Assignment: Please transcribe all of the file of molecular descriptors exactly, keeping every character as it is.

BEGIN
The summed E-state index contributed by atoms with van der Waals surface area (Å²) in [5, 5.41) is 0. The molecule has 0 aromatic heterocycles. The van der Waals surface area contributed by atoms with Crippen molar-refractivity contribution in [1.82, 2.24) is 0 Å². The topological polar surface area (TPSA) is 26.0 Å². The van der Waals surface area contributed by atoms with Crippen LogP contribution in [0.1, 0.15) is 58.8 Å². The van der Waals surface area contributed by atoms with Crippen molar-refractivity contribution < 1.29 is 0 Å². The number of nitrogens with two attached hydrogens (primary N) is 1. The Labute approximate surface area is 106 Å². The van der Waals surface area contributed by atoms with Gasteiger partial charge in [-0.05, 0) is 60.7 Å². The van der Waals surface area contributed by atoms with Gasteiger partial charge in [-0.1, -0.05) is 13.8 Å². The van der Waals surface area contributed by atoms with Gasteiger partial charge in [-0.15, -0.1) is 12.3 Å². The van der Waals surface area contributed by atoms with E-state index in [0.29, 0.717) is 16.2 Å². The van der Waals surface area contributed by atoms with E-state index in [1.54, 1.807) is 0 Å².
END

The summed E-state index contributed by atoms with van der Waals surface area (Å²) in [5, 5.41) is 0. The molecule has 0 aromatic heterocycles. The van der Waals surface area contributed by atoms with Crippen molar-refractivity contribution in [1.82, 2.24) is 0 Å². The topological polar surface area (TPSA) is 26.0 Å². The van der Waals surface area contributed by atoms with Crippen LogP contribution in [0.1, 0.15) is 58.8 Å². The van der Waals surface area contributed by atoms with Crippen molar-refractivity contribution < 1.29 is 0 Å². The number of nitrogens with two attached hydrogens (primary N) is 1. The Labute approximate surface area is 106 Å². The van der Waals surface area contributed by atoms with Gasteiger partial charge in [-0.05, 0) is 60.7 Å². The van der Waals surface area contributed by atoms with Gasteiger partial charge in [-0.1, -0.05) is 13.8 Å². The van der Waals surface area contributed by atoms with Gasteiger partial charge in [-0.15, -0.1) is 12.3 Å². The van der Waals surface area contributed by atoms with E-state index in [0.29, 0.717) is 16.2 Å². The van der Waals surface area contributed by atoms with E-state index in [1.54, 1.807) is 0 Å².